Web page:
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'[OT] Question - Berylium in Microwave oven magnetr'
2000\03\14@050556 by Russell McMahon

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Does anyone know if  Beryllium (or crushed PICs :-)) is ever used in the
ceramic insulators in microwave oven magnetrons?
They warn against high voltage and microwave radiation and don;'t mention
beryllium so one would HOPE that they haven't resorted to such materials.
But ....
Not a material I would want to encounter accidentally.

TIA



     Russell McMahon
_____________________________

>From other worlds - http://www.easttimor.com
                               http://www.sudan.com

What can one man* do?
Help the hungry at no cost to yourself!
at  http://www.thehungersite.com/

(* - or woman, child or internet enabled intelligent entity :-))

2000\03\14@064929 by Pavel Kristek

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I think not because berillium ceramics is toxic

-----Original Message-----
From: Russell McMahon [spam_OUTapptechTakeThisOuTspamCLEAR.NET.NZ]
Sent: Tuesday, March 14, 2000 5:18 AM
To: .....PICLISTKILLspamspam@spam@MITVMA.MIT.EDU
Subject: [OT] Question - Berylium in Microwave oven magnetrons?


Does anyone know if  Beryllium (or crushed PICs :-)) is ever used in the
ceramic insulators in microwave oven magnetrons?
They warn against high voltage and microwave radiation and don;'t mention
beryllium so one would HOPE that they haven't resorted to such materials.
But ....
Not a material I would want to encounter accidentally.

TIA



     Russell McMahon
_____________________________

>From other worlds - http://www.easttimor.com
                               http://www.sudan.com

What can one man* do?
Help the hungry at no cost to yourself!
at  http://www.thehungersite.com/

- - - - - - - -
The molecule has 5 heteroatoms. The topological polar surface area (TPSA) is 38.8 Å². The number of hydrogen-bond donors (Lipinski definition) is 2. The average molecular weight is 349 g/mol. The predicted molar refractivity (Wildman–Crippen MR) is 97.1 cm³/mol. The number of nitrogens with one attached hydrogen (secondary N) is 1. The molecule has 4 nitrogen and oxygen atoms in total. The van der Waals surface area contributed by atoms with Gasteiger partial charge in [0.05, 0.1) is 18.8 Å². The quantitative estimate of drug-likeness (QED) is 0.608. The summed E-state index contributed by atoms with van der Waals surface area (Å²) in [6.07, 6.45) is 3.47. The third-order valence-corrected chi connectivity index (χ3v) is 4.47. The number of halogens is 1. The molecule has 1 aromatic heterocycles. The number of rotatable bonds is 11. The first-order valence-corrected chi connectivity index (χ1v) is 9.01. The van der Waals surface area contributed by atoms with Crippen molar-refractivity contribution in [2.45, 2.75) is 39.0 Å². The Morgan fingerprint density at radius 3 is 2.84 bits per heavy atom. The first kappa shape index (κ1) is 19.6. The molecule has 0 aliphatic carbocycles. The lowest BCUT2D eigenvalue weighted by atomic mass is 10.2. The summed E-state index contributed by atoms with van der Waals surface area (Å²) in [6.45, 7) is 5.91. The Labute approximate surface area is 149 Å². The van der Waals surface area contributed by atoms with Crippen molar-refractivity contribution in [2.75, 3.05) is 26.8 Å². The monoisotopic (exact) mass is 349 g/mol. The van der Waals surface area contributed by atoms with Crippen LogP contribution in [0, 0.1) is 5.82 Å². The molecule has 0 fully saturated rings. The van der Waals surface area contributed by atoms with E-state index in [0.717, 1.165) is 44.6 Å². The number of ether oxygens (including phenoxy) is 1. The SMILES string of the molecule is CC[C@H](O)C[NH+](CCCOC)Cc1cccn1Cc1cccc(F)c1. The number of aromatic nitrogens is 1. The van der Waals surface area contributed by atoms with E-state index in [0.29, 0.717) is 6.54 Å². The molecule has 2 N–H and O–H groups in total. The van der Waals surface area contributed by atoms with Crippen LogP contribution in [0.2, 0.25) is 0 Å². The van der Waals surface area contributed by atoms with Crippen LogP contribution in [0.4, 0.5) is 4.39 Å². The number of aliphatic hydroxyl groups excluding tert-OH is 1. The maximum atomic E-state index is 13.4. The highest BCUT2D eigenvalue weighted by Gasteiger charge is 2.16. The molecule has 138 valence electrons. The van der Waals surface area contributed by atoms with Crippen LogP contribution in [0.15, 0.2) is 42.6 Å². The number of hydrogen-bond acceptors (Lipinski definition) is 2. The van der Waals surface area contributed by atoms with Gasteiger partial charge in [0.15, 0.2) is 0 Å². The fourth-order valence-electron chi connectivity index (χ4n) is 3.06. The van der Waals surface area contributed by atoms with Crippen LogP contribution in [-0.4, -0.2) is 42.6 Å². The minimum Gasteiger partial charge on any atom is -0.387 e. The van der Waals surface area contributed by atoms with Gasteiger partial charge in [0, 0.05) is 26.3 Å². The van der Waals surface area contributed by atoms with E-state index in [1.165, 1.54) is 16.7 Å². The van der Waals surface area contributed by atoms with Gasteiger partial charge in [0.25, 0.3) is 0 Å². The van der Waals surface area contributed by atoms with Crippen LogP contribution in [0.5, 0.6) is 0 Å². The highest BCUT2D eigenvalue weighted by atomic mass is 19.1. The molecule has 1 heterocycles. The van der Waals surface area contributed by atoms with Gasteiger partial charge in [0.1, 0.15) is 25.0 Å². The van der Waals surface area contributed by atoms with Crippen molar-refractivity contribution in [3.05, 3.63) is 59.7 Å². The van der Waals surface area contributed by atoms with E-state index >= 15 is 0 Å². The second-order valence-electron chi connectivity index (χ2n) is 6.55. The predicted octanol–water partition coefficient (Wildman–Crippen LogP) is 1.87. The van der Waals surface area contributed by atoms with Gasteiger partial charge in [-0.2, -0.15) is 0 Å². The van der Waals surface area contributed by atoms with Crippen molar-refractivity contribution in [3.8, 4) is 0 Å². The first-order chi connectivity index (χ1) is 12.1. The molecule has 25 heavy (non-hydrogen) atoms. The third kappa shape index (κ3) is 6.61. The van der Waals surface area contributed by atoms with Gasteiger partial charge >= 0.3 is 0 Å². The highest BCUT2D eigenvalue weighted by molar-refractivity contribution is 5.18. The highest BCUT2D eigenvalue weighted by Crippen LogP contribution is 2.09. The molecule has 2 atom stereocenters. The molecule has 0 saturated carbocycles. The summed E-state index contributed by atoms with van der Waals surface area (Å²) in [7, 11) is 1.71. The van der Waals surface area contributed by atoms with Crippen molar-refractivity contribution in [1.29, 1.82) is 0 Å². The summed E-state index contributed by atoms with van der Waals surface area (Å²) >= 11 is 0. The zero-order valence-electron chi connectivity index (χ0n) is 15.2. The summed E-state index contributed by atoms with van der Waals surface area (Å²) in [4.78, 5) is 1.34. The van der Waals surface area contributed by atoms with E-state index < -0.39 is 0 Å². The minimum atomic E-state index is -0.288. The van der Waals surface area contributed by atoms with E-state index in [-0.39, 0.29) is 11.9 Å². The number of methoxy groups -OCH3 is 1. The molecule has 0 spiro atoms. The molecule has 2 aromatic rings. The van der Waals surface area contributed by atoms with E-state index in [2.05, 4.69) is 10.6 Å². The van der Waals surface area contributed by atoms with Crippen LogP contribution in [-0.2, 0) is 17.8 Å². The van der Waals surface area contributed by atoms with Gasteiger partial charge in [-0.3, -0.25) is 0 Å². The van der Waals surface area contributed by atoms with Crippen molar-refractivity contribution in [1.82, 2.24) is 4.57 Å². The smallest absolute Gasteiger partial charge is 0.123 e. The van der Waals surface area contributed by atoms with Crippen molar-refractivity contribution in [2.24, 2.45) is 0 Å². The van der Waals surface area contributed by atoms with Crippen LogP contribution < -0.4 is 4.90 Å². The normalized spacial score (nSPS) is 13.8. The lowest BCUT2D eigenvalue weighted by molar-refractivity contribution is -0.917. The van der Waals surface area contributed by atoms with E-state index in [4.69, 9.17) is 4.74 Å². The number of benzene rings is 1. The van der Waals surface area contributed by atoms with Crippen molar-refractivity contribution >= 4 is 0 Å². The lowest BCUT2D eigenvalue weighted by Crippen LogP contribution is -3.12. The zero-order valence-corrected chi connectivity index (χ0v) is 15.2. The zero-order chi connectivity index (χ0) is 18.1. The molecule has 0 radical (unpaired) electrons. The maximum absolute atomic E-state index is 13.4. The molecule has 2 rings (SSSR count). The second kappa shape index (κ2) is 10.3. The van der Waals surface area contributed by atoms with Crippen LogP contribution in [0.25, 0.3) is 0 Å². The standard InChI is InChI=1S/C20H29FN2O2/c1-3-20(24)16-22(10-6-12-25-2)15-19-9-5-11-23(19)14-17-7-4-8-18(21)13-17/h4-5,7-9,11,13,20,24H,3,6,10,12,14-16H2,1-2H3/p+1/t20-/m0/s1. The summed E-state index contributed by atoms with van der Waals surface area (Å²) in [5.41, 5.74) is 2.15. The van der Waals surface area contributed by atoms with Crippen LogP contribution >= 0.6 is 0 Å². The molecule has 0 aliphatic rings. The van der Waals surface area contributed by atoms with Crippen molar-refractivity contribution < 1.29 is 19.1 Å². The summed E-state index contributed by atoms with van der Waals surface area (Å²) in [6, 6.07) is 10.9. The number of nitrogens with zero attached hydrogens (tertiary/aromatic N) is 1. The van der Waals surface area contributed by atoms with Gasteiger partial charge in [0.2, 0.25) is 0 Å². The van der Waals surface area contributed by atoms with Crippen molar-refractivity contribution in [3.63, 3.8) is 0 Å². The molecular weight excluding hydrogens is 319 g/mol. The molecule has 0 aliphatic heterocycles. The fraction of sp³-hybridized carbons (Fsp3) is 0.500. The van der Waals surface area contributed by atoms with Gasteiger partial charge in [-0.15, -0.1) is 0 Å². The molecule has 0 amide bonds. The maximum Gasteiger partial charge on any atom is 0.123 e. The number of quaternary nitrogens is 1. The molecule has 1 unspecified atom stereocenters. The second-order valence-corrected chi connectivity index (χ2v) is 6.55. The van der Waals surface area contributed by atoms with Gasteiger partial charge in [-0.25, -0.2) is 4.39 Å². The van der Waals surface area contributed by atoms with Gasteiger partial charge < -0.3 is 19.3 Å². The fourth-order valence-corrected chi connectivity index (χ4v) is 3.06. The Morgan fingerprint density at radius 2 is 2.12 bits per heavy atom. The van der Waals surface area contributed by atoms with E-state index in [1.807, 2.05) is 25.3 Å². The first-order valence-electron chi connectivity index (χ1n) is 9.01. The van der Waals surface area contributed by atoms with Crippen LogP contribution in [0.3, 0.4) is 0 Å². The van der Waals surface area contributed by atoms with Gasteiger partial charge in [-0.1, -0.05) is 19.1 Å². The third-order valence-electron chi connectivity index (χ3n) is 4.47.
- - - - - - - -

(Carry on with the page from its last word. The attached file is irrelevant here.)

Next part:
(* - or woman, child or internet enabled intelligent entity :-))

2000\03\14@070211 by Alan Pearce

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Items that contain BeO that I have seen have a note to this effect on the
external label. I cannot think of a reason why any item in a microwave oven
would contain BeO.

There is only two uses I am aware of for it.

1. Heat transfer capability in insulation washers. It has a lower thermal
resistance per unit thickness than Aluminium Oxide. It used to be used in RF
transistors for this reason (the early VHF high power types with the white disc
washers).

2. It was used in early fluorescent tubes as one of the powders to coat the
inside of the tube. Not used for many years because of its toxicity and the ease
of breakage for these tubes.

2000\03\14@090624 by Andrew Kunz

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face
It's also used extensively in the model boat propellers I use to provide light
weight with strength, as part of a BeCu alloy.

So if someday I'm not here, you might guess why.

Andy











Alan Pearce <A.B.PearcespamKILLspamRL.AC.UK> on 03/14/2000 07:00:07 AM

Please respond to pic microcontroller discussion list <.....PICLISTKILLspamspam.....MITVMA.MIT.EDU>








To:      EraseMEPICLISTspam_OUTspamTakeThisOuTMITVMA.MIT.EDU

cc:      (bcc: Andrew Kunz/TDI_NOTES)



Subject: Re: [OT] Question - Berylium in Microwave oven
         magnetrons?








Items that contain BeO that I have seen have a note to this effect on the
external label. I cannot think of a reason why any item in a microwave oven
would contain BeO.

There is only two uses I am aware of for it.

1. Heat transfer capability in insulation washers. It has a lower thermal
resistance per unit thickness than Aluminium Oxide. It used to be used in RF
transistors for this reason (the early VHF high power types with the white disc
washers).

2. It was used in early fluorescent tubes as one of the powders to coat the